Pacific Island Worker_Pinata Farms Darwin_CK

The Australian Fresh Produce Alliance (AFPA) has called for A$10m to be allocated over two years to fund a dedicated horticulture taskforce within the Fair Work Ombudsman (FWO) ahead of changes being made to the piece rate provisions within the horticulture award.

In a press release, AFPA chief executive Michael Rogers said the horticulture taskforce would be responsible for educating, investigating, and undertaking compliance and enforcement activities in the sector.

“Changes to the piece rate provisions within the horticulture award will set an hourly floor rate for all pieceworkers. This is a significant change to the award. The AFPA has been consistent in calling for clear and enforceable piecework provisions within the award. To ensure that these changes are enforced, we need to ensure that any non-compliance is addressed by industry stakeholders, the supply chain, and a properly resourced Fair Work Ombudsman,” said Rogers.

The changes to the horticulture award, which were recently announced by the Fair Work Commission, come at a time when there has been a significant shift in the composition of the harvest workforce.

The last two years have seen a significant increase in the number of Pacific Australia Labour Mobility (PALM) scheme workers employed in horticulture, with the total number of PALM workers in Australia now over 19,000.

The announcement of an Australian agriculture visa programme has also been welcomed by industry, while currently under development, Phase 1 of this programme is anticipated to commence early in 2022.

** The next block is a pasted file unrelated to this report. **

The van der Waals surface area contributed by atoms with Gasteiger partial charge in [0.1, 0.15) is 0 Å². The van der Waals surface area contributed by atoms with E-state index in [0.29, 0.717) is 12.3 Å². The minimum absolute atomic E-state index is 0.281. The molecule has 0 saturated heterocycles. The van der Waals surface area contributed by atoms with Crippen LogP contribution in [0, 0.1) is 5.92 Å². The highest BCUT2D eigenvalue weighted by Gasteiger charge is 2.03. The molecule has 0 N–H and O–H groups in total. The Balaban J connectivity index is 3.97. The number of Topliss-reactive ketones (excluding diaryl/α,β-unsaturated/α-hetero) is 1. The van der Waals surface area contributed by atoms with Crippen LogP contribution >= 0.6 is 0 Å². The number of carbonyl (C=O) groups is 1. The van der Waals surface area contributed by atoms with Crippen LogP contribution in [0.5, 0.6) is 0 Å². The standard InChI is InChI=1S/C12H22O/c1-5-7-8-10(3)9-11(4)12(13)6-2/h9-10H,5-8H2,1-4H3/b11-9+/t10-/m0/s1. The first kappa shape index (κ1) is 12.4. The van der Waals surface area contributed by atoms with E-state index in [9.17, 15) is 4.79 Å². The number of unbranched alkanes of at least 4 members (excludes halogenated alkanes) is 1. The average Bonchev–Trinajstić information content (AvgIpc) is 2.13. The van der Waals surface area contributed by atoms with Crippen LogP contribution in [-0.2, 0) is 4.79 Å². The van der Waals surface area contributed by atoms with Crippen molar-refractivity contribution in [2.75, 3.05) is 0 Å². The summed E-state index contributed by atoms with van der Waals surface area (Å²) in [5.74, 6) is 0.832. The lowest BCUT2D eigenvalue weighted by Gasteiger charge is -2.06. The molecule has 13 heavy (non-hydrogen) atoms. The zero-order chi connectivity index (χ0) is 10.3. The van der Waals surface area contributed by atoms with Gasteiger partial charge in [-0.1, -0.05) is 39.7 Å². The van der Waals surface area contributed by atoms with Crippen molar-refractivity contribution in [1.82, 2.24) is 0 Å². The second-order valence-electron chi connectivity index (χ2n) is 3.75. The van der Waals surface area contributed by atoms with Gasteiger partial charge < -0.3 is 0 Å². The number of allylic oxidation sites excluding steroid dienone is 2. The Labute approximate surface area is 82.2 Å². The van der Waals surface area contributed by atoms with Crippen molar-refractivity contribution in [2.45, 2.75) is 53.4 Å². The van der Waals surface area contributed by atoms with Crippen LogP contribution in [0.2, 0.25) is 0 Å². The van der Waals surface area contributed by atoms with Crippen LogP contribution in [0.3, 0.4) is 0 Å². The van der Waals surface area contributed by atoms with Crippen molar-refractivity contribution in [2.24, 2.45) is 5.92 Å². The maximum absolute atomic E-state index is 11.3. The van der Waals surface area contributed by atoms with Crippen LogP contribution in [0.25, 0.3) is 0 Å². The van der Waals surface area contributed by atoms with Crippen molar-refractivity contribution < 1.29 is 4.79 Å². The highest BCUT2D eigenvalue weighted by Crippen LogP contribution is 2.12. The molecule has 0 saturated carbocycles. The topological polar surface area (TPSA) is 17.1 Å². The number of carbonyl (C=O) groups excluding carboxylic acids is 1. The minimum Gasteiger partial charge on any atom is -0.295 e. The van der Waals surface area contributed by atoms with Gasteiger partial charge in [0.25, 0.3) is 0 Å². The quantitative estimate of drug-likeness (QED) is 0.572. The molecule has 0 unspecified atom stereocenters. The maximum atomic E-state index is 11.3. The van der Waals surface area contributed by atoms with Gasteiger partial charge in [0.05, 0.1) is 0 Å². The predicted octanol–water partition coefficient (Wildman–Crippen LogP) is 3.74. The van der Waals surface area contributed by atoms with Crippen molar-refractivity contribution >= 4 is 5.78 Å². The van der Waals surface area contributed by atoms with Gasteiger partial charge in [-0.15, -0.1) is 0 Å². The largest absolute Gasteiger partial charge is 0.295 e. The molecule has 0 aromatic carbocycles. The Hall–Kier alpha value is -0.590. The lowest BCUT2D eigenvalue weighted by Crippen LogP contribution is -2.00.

“The AFPA has been working with relevant agencies on the development of the Ag Visa and we are very comfortable with the progress made to date,” said Rogers.

“We have been consistently supportive of ensuring the programme has high standards for employers and protects worker welfare. The settings for this visa are so important in delivering outcomes for workers and employers, and in complementing the PALM scheme.”

Rogers said changes to the harvest workforce composition, the industry’s award and rising input costs are set to challenge horticulture growers into 2022.

“Investing in a horticulture taskforce within the FWO makes sense. There has been increased uptake of more regulated migration programmes and there is about to be a significant shift in the award, it is the perfect opportunity to really ensure all growers are implementing the new award appropriately and if employers ignore the standard they are prosecuted,” said Rogers.